Survival’s Director Stephen Corry said today, ‘The Peruvian government promised the Inter-American Development Bank that it wouldn’t expand the Camisea project, and even passed a Supreme Decree to write the pledge into law. Now it’s doing exactly what it promised not to. Small wonder the UN has demanded this reckless project be stopped.’
"A culture of bullying and endemic harassment through the â€˜dataveillanceâ€™ system."Amazon terminals direct employees from task to task, with no protocols agreed such as the work speed or how frequently workers should take a break.
Screenshot from phildub.com
Creativity trumps unemployment and a bad economy – at least for one jobless Frenchman, whose online CV went viral after he created a mock Amazon.com webpage and offered himself for sale based on his skills as a web product manager.
Parisian Philippe Dubost caused an internet sensation by creating an Amazon-like webpage that invited prospective employers to bid for him.
The price has been scratched out from $999,999, encouraging employers to offer their own salary options. The fake page urges buyers to "order soon", as there is "only one left in stock".
The page includes a profile picture, skills and experience. It also has personal information like his height, languages spoken, and his best marathon time.
By clicking to add Dubost to your ‘cart’, his contact information pops up. He also links his resume to his blog.
Under ‘shipping’ he indicated, “This item is available for shipping anywhere in the world!” demonstrating his willingness to travel.
Dubost even developed a “frequently bought together” section and included running shoes (sold on Amazon) and airline tickets.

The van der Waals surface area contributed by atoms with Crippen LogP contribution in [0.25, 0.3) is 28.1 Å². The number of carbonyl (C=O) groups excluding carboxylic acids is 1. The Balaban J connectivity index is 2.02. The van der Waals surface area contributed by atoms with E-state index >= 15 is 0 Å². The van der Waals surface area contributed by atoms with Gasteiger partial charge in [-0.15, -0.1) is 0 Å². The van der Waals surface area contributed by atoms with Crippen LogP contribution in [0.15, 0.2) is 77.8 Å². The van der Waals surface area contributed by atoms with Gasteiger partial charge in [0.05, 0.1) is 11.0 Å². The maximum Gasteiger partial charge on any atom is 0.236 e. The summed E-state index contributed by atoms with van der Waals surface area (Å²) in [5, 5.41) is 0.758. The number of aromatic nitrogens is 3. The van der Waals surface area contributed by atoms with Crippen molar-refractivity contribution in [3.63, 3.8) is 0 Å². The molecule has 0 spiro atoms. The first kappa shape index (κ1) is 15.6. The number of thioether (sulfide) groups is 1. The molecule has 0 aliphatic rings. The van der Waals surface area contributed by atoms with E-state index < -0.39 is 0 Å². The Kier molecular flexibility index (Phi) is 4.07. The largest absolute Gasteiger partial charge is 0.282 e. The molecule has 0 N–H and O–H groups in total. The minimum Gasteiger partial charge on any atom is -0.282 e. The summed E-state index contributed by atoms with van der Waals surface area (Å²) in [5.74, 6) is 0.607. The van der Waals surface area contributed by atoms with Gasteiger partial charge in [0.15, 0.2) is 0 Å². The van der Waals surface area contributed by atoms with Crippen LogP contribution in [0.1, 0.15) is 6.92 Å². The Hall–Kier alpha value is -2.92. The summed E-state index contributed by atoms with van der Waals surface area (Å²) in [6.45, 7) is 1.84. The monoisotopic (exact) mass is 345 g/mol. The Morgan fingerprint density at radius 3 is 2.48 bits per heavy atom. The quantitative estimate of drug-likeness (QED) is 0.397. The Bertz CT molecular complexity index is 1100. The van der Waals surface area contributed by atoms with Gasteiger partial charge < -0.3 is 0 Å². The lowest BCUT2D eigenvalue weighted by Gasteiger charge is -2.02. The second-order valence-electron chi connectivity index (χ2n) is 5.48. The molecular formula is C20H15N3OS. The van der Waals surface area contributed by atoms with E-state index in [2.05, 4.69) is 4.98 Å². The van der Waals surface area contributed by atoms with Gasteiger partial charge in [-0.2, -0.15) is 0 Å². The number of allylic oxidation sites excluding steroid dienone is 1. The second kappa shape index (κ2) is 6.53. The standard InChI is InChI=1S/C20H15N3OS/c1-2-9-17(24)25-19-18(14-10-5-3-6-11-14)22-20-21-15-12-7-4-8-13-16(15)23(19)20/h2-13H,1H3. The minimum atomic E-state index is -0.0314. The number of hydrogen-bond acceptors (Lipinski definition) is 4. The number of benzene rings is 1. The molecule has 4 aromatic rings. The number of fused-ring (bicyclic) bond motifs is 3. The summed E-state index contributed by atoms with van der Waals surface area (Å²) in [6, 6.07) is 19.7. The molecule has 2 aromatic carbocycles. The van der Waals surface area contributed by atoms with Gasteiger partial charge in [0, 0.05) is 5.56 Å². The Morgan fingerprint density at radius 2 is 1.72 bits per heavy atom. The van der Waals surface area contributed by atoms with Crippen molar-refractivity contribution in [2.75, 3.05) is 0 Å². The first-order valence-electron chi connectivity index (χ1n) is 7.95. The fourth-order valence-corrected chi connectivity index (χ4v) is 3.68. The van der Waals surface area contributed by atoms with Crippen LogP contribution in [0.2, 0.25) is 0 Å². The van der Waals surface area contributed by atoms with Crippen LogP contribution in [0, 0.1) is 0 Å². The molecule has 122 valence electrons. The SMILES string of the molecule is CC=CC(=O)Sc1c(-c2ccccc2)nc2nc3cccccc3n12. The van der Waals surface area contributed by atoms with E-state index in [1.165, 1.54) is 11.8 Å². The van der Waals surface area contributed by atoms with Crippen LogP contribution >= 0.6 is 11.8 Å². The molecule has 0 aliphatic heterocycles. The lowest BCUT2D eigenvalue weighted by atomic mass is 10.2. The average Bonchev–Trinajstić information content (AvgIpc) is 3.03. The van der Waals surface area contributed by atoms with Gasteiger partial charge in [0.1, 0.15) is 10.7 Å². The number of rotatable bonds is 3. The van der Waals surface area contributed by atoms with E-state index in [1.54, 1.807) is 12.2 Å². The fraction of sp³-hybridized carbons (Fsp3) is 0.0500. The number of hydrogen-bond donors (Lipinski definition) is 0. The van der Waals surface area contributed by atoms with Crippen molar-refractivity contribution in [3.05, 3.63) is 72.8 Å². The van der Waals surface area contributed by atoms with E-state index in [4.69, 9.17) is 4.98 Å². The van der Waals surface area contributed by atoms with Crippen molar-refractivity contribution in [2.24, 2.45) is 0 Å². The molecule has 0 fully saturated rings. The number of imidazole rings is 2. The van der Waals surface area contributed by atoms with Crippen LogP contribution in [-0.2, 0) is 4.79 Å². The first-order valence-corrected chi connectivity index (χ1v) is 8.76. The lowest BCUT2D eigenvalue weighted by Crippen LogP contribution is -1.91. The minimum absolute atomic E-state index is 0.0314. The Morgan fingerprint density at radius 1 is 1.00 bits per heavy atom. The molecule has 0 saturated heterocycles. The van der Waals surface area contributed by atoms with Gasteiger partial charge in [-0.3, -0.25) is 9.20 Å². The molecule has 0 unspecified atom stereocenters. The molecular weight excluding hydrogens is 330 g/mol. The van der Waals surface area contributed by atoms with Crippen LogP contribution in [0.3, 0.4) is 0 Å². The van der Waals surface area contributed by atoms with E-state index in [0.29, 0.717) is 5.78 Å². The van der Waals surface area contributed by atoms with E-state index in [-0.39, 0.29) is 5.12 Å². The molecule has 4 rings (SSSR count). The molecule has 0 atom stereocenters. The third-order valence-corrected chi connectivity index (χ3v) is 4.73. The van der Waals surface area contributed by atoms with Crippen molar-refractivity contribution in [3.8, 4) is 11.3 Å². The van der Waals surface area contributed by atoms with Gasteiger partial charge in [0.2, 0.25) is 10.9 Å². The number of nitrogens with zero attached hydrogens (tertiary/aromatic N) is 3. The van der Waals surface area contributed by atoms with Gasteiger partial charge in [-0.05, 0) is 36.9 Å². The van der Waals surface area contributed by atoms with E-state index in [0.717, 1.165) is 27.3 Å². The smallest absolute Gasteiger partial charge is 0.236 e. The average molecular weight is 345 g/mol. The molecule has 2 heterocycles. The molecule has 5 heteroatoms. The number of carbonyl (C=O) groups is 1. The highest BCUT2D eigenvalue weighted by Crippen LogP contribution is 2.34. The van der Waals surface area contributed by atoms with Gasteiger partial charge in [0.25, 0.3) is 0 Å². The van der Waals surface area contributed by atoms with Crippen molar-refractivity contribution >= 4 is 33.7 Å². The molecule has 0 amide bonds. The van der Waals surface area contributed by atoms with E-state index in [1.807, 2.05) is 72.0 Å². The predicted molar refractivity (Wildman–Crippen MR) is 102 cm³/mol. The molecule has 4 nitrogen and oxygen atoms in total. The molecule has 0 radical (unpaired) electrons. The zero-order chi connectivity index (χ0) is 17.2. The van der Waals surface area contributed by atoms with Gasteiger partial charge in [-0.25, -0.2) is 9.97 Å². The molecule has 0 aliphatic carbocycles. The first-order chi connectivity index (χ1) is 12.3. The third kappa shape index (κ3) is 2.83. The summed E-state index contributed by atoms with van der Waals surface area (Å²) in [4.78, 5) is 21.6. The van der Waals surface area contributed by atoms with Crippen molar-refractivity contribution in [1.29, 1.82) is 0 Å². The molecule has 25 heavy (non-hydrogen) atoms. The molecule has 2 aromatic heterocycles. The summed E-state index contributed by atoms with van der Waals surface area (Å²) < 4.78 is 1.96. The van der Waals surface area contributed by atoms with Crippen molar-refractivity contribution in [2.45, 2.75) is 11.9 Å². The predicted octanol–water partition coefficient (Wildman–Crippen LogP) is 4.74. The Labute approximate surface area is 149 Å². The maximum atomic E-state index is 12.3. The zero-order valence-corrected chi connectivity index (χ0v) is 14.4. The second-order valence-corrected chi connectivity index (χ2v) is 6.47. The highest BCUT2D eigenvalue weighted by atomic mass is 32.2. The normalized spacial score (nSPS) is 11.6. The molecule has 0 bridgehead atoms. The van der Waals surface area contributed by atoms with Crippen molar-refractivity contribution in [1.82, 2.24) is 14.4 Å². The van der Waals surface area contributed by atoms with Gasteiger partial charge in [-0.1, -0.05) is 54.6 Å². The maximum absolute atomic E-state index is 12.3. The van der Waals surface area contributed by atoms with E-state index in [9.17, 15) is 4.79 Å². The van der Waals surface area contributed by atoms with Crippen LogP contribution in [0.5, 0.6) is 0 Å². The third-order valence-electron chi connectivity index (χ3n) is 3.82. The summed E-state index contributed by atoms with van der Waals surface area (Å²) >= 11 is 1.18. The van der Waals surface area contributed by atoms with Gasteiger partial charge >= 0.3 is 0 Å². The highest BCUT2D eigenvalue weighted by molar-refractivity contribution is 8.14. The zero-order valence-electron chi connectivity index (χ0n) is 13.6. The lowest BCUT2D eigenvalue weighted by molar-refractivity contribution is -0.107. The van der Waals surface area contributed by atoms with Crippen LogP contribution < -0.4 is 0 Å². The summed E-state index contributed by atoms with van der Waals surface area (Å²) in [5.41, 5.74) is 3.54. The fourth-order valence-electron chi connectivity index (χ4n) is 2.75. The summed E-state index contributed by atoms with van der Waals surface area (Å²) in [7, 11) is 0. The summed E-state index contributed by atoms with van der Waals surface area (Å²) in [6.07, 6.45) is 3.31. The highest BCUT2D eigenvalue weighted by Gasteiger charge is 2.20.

"I wanted to do something fun. Résumés are not fun. They're not fun to write, not fun to read", Dubost told The Independent. "I thought it would be fun to build a small web product that would feel a little bit like a game you could interact with, like those baby toys where every button you push makes a different noise."
After the online CV went viral, around 100 employers had offered various job opportunities, Dubost says.
"So many awesome companies, projects, entrepreneurs, I'm starting to feel like a spoilt kid with too many toys," Dubost added. "And yes, among those there are indeed a few opportunities that match what I'm looking for and that I'm going to pursue."
Unprecedented unemployment levels are putting a big strain on the young professionals to innovate traditional methods of job search. Earlier in January, the UK’s Adam Pacitti, 24, spent his last $800 on a billboard featuring his picture and a message “please give me a job”.
In France, the number of jobless has continued to increase in December for the 19th consecutive month, affecting at least 3 million people, which is a near-15-year high.
Rescue workers at the site of a helicopter crash in Peru (file photo).
At least seven people, including five US citizens and two Peruvians, have been killed after a BV-234 helicopter crashed into a commercial building in a village located in Peru's Amazon jungle, officials say.
“There are seven dead, including five Americans and two Peruvians,” said a local prosecutor, Marcos Ochos following the incident.
The incident took place on Monday at 2:57 p.m. local time (1957 GMT) in the village of San Juan situated in the jungle region of Ucayali, Ochos added.
Reports say that the helicopter was carrying people working for Petrominerales Ltd., a Canada-based oil and mining company focused on Latin American countries, including Colombia and Peru.
Local media said that the helicopter, which was travelling from the eastern city of Pucallpa to Tarapoto, took off from the Pucallpa international airport hours earlier.
Following the deadly crash, Peru’s air transport agency, Corpac issued a statement, saying that the helicopter had been operated by “the local unit of US based Columbia Helicopters.”
Rescue workers, police officers, and firefighters rushed to the site of the crash and cordoned off the area.